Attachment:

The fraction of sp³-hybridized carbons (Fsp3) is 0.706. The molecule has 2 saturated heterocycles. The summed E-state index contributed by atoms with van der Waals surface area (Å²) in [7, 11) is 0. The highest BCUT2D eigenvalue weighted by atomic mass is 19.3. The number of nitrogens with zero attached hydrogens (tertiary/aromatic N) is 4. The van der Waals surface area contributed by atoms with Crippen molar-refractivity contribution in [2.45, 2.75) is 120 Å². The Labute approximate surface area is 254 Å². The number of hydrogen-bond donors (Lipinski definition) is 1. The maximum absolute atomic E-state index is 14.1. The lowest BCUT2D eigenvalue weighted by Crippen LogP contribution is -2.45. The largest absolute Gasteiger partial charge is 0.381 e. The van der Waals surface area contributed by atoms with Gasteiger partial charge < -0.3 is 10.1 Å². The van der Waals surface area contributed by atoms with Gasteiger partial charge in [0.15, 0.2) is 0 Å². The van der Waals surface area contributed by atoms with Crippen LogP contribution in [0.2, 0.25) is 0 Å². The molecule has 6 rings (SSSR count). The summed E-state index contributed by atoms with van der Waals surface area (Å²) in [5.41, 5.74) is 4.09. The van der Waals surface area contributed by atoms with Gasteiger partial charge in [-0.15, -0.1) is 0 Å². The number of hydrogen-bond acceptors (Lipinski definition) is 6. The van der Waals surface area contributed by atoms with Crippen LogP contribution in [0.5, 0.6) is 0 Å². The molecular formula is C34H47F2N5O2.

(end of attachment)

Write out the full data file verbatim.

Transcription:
The fraction of sp³-hybridized carbons (Fsp3) is 0.706. The molecule has 2 saturated heterocycles. The summed E-state index contributed by atoms with van der Waals surface area (Å²) in [7, 11) is 0. The highest BCUT2D eigenvalue weighted by atomic mass is 19.3. The number of nitrogens with zero attached hydrogens (tertiary/aromatic N) is 4. The van der Waals surface area contributed by atoms with Crippen molar-refractivity contribution in [2.45, 2.75) is 120 Å². The Labute approximate surface area is 254 Å². The number of hydrogen-bond donors (Lipinski definition) is 1. The maximum absolute atomic E-state index is 14.1. The lowest BCUT2D eigenvalue weighted by Crippen LogP contribution is -2.45. The largest absolute Gasteiger partial charge is 0.381 e. The van der Waals surface area contributed by atoms with Gasteiger partial charge < -0.3 is 10.1 Å². The van der Waals surface area contributed by atoms with Gasteiger partial charge in [0.15, 0.2) is 0 Å². The van der Waals surface area contributed by atoms with Crippen LogP contribution in [0.2, 0.25) is 0 Å². The molecule has 6 rings (SSSR count). The summed E-state index contributed by atoms with van der Waals surface area (Å²) in [5.41, 5.74) is 4.09. The van der Waals surface area contributed by atoms with Gasteiger partial charge in [-0.15, -0.1) is 0 Å². The number of hydrogen-bond acceptors (Lipinski definition) is 6. The van der Waals surface area contributed by atoms with Crippen LogP contribution in [0.5, 0.6) is 0 Å². The molecular formula is C34H47F2N5O2.